The Best Apps and Websites for Learning Russian Language
Russian has over 258 million total speakers worldwide. It is the most spoken Slavic language, and the most spoken native language in Europe, as well as the most geographically widespread language of Eurasia. It is the world's seventh-most spoken language by number of native speakers, and the world's eighth-most spoken language by total number of speakers. Russian is one of two official languages aboard the International Space Station, as well as one of the six official languages of the United Nations.
Russian is an East Slavic language of the wider Indo-European family. It is a descendant of Old East Slavic, a language used in Kievan Rus', which was a loose conglomerate of East Slavic tribes from the late 9th to the mid-13th centuries. From the point of view of spoken language, its closest relatives are Ukrainian, Belarusian, and Rusyn, the other three languages in the East Slavic branch. In many places in eastern and southern Ukraine and throughout Belarus, these languages are spoken interchangeably, and in certain areas traditional bilingualism resulted in language mixtures such as Surzhyk in eastern Ukraine and Trasianka in Belarus. An East Slavic Old Novgorod dialect, although it vanished during the 15th or 16th century, is sometimes considered to have played a significant role in the formation of modern Russian. Also, Russian has notable lexical similarities with Bulgarian due to a common Church Slavonic influence on both languages, but because of later interaction in the 19th and 20th centuries, Bulgarian grammar differs markedly from Russian. In the 19th century (in Russia until 1917), the language was often called "Great Russian" to distinguish it from Belarusian, which was then called "White Russian", and Ukrainian, then called "Little Russian" in the Russian Empire.
The vocabulary (mainly abstract and literary words), principles of word formations, and, to some extent, inflections and literary style of Russian have been also influenced by Church Slavonic, a developed and partly Russified form of the South Slavic Old Church Slavonic language used by the Russian Orthodox Church. However, the East Slavic forms have tended to be used exclusively in the various dialects that are experiencing a rapid decline. In some cases, both the East Slavic and the Church Slavonic forms are in use, with many different meanings. For details, see Russian phonology and History of the Russian language.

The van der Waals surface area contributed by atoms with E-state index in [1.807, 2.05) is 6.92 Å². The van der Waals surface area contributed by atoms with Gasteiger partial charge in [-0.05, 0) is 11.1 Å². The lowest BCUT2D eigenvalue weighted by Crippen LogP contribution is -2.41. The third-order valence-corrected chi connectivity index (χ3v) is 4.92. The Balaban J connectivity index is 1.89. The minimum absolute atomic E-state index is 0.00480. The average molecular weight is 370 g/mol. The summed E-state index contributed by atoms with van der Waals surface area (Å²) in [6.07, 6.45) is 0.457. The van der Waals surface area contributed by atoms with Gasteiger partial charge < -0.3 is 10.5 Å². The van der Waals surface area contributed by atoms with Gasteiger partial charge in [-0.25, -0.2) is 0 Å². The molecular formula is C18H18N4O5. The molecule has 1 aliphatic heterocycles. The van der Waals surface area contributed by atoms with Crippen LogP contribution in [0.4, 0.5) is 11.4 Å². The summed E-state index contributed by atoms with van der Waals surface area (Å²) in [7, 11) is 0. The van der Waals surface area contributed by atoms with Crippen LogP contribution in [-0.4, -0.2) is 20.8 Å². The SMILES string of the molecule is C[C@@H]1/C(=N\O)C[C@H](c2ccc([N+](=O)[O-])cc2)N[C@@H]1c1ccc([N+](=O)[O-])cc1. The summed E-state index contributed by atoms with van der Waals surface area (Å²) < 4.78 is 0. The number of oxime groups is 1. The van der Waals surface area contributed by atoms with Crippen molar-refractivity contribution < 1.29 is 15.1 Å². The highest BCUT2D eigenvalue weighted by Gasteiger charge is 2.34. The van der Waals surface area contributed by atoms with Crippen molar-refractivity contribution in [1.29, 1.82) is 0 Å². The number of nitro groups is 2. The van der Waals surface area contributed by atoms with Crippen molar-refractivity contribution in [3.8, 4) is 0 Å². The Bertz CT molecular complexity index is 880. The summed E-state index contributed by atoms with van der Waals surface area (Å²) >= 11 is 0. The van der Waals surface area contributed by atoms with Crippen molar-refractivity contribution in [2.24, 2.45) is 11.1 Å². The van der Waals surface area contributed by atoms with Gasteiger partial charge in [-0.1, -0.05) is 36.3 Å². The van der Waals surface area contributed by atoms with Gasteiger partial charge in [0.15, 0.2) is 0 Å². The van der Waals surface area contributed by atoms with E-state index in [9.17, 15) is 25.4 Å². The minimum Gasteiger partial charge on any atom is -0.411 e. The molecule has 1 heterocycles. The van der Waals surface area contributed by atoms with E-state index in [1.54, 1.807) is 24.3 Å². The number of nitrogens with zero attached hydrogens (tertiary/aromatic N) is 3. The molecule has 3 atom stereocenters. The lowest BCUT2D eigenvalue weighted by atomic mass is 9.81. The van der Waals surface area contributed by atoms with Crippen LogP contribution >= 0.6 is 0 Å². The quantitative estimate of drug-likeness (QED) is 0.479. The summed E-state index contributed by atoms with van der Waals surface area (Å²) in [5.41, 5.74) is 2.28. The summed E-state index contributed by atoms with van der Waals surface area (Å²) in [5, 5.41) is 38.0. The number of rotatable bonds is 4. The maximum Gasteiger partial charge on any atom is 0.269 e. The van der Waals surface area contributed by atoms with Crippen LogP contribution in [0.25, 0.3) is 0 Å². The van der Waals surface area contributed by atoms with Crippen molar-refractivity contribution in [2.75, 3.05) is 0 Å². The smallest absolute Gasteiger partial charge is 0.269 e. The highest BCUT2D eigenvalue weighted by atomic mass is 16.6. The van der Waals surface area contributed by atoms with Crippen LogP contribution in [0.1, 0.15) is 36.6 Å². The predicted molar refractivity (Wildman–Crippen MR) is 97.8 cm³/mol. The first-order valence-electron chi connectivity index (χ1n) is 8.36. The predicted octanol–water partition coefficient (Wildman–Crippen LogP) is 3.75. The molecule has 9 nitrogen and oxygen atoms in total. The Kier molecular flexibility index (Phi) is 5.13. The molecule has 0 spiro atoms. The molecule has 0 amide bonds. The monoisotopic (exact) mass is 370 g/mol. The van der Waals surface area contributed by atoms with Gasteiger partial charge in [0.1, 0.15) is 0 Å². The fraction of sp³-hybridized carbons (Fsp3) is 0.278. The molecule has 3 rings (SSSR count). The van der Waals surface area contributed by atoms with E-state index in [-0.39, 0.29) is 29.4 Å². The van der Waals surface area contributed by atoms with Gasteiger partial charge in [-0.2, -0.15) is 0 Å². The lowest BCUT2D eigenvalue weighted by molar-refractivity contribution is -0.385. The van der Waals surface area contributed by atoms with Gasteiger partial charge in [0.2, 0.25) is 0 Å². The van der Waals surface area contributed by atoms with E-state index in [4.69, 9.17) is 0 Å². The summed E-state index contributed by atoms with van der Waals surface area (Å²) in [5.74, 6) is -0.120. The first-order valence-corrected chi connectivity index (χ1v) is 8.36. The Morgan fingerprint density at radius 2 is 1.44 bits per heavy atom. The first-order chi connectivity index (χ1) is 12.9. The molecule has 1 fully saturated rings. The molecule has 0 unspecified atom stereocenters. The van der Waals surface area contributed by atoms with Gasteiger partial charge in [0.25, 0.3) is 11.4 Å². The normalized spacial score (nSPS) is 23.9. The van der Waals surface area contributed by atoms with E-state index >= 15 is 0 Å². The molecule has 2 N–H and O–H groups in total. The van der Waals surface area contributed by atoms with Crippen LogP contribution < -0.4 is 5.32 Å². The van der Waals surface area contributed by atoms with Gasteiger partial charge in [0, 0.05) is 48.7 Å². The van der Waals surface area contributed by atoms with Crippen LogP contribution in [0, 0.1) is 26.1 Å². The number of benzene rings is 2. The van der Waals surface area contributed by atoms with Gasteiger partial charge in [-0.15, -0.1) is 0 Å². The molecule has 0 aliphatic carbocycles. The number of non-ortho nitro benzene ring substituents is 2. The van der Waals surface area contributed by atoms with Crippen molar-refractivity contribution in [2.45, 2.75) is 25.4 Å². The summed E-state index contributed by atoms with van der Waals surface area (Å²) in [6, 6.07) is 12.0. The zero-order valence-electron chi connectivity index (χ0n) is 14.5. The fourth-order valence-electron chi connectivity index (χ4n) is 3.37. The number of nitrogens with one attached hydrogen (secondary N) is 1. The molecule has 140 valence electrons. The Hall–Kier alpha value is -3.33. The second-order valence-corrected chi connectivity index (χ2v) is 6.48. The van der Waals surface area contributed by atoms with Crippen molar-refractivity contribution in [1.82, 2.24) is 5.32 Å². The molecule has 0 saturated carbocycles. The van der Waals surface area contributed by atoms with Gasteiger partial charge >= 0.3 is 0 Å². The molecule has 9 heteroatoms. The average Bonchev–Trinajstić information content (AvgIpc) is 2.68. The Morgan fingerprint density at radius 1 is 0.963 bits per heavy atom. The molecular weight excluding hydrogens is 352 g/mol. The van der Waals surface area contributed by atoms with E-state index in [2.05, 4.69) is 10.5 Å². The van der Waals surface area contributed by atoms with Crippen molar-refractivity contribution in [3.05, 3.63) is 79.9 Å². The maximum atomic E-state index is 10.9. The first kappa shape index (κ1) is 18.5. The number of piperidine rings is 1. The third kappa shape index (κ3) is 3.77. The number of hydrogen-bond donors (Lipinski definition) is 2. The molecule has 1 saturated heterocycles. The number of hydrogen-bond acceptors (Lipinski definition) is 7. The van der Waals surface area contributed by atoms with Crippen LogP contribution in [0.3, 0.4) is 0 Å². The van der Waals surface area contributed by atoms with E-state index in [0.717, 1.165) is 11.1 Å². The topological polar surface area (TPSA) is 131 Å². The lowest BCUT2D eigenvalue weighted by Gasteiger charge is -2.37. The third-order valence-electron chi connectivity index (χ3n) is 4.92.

Over the course of centuries, the vocabulary and literary style of Russian have also been influenced by Western and Central European languages such as Greek, Latin, Polish, Dutch, German, French, Italian, and English, and to a lesser extent the languages to the south and the east: Uralic, Turkic, Persian, Arabic, and Hebrew.
According to the Defense Language Institute in Monterey, California, Russian is classified as a level III language in terms of learning difficulty for native English speakers, requiring approximately 1,100 hours of immersion instruction to achieve intermediate fluency. It is also regarded by the United States Intelligence Community as a "hard target" language, due to both its difficulty to master for English speakers and its critical role in U.S. world policy.
Mikhail Lomonosov compiled the first book of Russian grammar aimed at standardization in 1755. The Russian Academy's first explanatory Russian dictionary appeared in 1783. In the 18th and late 19th centuries, a period known as the "Golden Age" of Russian Literature, the grammar, vocabulary, and pronunciation of the Russian language in a standardized literary form emerged.
After 1917, Marxist linguists had no interest in the multiplicity of peasant dialects and regarded their language as a relic of the rapidly disappearing past that was not worthy of scholarly attention. Nakhimovsky quotes the Soviet academicians A.M Ivanov and L.P Yakubinsky, writing in 1930:
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Russian is one of the six official languages of the United Nations. Education in Russian is still a popular choice for both Russian as a second language (RSL) and native speakers in Russia, and in many former Soviet republics. Russian is still seen as an important language for children to learn in most of the former Soviet republics.
In Belarus, Russian is a second state language alongside Belarusian per the Constitution of Belarus. 77% of the population was fluent in Russian in 2006, and 67% used it as the main language with family, friends, or at work.
In Estonia, Russian is spoken by 29.6% of the population according to a 2011 estimate from the World Factbook, and is officially considered a foreign language. School education in the Russian language is a very contentious point in Estonian politics and as of 2022 the parliament has approved to close up all Russian language schools and kindergartens by the school year. The transition to only Estonian language schools/kindergartens will start in the school year.